Individual investors are showing a lot of interest in exchange-traded funds (ETFs). There are more than 940 US ETFs presently, up from just 154 in 2004. In the same time period, ETF assets under management have more than tripled, to $742 billion. While this figure is miniscule compared to the $7.14 trillion in assets held by mutual funds, one driver of ETF growth is that the average ETF annual fee is 55 basis points (0.55% of assets), a fraction of the average mutual fund charge (1.5% of assets). Since an ETF mirrors some market index (however obscure), it can outperform 80% of mutual funds--only 20% of mutual fund portfolio managers beat the index they're tracking.
It's not all good news, however. For instance, market guru John Bogle denounces the fact that so few ETFs are broad market; the more obscure an ETF's index, the more it costs to run it.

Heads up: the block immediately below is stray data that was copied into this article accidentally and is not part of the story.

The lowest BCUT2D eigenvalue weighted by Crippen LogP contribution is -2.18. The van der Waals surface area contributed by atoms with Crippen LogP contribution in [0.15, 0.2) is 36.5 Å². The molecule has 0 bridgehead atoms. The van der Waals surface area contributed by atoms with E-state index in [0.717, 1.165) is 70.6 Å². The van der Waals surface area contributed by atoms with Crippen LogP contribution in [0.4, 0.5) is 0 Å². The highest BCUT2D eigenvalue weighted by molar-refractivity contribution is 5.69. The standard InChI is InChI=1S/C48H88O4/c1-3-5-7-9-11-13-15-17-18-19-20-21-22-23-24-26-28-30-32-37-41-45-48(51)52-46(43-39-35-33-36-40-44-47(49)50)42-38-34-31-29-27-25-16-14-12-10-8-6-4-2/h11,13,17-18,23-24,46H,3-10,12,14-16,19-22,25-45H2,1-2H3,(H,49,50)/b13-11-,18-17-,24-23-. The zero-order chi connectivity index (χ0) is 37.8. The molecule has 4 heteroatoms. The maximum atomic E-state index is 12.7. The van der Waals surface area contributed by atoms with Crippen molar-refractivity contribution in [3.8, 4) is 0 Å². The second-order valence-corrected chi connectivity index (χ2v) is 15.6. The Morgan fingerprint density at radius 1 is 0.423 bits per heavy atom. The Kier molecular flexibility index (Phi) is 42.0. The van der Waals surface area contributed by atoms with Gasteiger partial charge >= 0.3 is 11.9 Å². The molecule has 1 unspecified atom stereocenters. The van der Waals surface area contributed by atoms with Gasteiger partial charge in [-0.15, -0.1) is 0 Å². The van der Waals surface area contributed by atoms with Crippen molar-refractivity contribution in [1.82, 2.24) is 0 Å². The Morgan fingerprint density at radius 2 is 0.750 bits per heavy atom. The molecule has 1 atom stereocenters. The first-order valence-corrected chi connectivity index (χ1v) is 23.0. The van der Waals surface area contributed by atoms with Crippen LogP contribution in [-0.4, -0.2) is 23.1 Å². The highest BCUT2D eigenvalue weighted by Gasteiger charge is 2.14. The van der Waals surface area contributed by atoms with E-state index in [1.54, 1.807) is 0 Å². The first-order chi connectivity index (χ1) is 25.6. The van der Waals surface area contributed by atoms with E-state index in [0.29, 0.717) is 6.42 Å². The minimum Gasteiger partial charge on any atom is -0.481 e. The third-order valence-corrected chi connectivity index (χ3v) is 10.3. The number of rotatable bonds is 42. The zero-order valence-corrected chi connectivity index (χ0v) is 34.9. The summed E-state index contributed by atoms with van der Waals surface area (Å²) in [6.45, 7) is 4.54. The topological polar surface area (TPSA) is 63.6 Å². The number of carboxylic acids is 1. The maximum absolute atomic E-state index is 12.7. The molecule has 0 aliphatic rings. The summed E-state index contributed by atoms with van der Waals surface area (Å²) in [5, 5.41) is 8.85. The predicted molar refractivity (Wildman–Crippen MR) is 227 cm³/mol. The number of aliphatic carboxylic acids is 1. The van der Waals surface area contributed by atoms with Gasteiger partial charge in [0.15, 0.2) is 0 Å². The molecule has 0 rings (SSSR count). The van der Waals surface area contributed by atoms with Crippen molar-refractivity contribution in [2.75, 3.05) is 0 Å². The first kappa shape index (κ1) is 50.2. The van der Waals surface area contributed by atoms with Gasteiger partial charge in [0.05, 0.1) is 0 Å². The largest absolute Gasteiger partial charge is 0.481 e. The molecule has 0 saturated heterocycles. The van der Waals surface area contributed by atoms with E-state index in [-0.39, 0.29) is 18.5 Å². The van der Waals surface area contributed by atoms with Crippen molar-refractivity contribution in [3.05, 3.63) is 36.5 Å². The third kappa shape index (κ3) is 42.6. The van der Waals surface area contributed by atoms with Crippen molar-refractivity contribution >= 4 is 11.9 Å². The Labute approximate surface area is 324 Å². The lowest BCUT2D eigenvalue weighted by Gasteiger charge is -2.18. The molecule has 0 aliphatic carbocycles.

Before jumping on the ETF bandwagon, consider some sources (such as Steadfast Finances and ETF Market Pro) that are objective enough to realistically list pros and cons. And be very careful--and knowledgeable--if you are considering leveraged, commodity-based, derivative-rich, or inverse ETFs; if you don't understand them, then you very likely shouldn't be in them!
A screener is often helpful in narrowing possibilities under consideration.
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